"Ah – them hunters are back," Nessaj grunted, sitting on a rock overlooking the valley and scraping a whetstone along his sword. The Scourge base, just like the Sentinel, sat atop a small plateau, only raised a few yards but still making the base, ringed with natural ridges and accessible only by a few fortified slopes, quite defensible. "Looks like they're empty handed, too. Too bad about that, eh, Leshrac?"
Leshrac said nothing; he merely stared out at the approaching ghouls, his eyes as wide and troubled as ever. Nessaj didn't care; the warrior had had more rewarding partnerships in the past, but in a pinch, Leshrac earned his right to silence.
Besides, Nessaj readily filled the blanks, anyway. "Yeah, you're right. What's one guy, anyway?" He paused, looking over his sword to check his progress. "Way I hear it, we're gonna wipe that whole base out in a few days, soon as Clinkz over there is ready. All this talk about a secret weapon, though; I say we just ride on 'em, wave after wave, swallow 'em up -" He struck out with his sword, hitting a passing rat right along its spine. The rodent fell almost evenly in two. "- Cut 'em down. That's how you do a war, see?"
Leshrac said nothing. He leveled that same, deeply troubled gaze on Nessaj, who had learned to deal with it.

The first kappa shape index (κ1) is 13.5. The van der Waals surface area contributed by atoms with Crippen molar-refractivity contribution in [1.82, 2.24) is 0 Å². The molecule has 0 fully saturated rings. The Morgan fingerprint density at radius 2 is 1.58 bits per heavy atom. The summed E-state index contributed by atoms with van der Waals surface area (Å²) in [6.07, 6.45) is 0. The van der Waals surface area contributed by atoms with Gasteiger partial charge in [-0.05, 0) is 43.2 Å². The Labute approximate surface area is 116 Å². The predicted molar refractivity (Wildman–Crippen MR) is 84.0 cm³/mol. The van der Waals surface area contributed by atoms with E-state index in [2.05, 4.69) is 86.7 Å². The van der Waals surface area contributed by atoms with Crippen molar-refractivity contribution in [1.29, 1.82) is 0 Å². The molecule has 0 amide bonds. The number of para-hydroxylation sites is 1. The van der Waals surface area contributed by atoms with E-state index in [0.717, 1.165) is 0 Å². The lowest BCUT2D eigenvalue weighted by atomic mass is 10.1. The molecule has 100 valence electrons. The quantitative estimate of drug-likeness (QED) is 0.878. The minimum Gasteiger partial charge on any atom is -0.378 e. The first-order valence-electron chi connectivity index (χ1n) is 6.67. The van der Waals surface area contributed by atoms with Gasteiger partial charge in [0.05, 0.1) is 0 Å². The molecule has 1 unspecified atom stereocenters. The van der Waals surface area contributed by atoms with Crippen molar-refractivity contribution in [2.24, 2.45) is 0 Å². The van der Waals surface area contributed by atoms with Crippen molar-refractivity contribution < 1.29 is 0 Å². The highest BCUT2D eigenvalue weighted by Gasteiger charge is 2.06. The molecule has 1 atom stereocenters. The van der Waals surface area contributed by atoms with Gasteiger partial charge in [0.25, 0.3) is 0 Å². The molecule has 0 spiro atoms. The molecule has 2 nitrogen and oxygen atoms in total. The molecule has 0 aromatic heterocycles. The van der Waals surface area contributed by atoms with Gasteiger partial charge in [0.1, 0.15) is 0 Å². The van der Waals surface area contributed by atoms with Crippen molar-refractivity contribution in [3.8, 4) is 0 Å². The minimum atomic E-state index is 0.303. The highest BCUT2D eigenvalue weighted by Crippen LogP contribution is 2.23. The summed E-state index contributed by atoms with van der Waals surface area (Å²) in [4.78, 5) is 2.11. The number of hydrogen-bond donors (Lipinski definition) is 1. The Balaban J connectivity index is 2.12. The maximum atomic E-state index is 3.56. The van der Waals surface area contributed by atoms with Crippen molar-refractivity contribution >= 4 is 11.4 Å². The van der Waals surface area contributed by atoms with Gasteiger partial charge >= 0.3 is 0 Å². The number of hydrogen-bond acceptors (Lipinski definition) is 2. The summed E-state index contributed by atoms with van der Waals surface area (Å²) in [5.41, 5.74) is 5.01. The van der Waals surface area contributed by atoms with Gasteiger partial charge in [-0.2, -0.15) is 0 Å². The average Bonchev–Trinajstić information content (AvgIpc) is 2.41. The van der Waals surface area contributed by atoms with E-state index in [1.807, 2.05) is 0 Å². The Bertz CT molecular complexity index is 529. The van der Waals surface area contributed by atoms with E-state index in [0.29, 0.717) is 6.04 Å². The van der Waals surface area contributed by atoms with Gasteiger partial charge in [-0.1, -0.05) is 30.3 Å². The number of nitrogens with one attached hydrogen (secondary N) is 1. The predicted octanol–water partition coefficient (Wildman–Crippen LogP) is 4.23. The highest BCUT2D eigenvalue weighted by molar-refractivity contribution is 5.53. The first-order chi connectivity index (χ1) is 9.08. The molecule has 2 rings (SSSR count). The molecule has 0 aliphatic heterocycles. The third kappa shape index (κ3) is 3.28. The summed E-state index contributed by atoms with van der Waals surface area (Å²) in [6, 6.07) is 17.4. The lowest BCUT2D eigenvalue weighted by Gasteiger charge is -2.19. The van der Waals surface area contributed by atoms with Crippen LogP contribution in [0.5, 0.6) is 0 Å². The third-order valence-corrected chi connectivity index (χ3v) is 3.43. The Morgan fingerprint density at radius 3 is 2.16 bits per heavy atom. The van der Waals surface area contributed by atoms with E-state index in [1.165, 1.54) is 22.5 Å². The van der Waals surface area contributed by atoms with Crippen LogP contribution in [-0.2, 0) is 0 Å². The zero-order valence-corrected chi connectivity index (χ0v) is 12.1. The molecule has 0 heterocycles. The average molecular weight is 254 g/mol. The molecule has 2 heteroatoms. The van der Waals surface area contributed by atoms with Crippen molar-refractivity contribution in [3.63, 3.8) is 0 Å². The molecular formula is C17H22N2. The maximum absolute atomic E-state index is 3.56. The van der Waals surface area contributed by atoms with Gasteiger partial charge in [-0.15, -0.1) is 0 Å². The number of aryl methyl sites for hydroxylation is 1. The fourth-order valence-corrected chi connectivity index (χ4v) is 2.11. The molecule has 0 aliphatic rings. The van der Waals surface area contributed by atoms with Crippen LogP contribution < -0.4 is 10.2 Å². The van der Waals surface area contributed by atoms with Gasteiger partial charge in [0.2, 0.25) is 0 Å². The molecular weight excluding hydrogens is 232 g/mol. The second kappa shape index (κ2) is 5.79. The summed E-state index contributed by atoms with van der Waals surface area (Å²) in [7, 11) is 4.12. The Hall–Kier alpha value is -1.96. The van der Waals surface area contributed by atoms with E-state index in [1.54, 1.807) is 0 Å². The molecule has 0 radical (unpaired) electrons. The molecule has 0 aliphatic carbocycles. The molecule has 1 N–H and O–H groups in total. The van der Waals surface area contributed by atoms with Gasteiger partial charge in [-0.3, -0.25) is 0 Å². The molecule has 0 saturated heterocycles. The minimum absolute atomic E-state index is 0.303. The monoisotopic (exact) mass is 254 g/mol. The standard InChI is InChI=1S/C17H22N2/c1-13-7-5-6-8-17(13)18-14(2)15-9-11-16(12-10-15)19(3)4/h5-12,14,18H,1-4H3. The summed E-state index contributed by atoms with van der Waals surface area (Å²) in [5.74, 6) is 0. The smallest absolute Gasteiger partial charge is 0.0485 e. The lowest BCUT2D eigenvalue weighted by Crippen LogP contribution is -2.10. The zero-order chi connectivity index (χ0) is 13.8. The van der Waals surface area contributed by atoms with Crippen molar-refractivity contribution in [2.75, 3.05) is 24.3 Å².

"I know, I know – we ain't in charge, and a couple a'jokers like us, it's probably best we ain't. We belong down in the dirt. That's where all the fun goes down, am I right?"
Leshrac said nothing.
"Ha ha! Leshrac, buddy, you're all right."
Kel'Thuzad stared across the table, carefully scrutinizing the skeleton on the other side. "The hunters failed, fletcher."
"I expected they would."
Moisture around the Lich snapped and popped, freezing in the air as Kel'Thuzad's rising temper lowered his temperature. "Then why did you not deal with the spy yourself, if you were so confident of his safety?"
Bone Clinkz, as they called him, made no attempt to lie. "I wanted the Sentinel base to know."
"What?" The Lich hesitated. "Then…you've betrayed us?"
"Be calm, lich. I know what I am doing."
"Oh, do you? I wish you'd clarify it for the rest of us before you go sharing any more secrets!" He sighed in frustration. "I can't believe they put you in charge of this expedition."
"They did, though, and with no regard to whether you believe it or not," Clinkz insisted. "You command this base, lich, but I lead the search for the Eye. If we are to fulfill our charges, we have to work together." The fletcher walked around to the lich's side of the table. "We have to trust each other, Kel."
"It would be easier to trust you, 'Clinkz', if you explained yourself a little."
"Yes." The archer started for the door. Kel'Thuzad felt a slight breeze blowing through the windowless room. "Yes, I imagine it would be." The wind grew suddenly much stronger, and as it blew out the door, the archer went with it, and was gone.
Kel'Thuzad sighed. "Thank you for your time."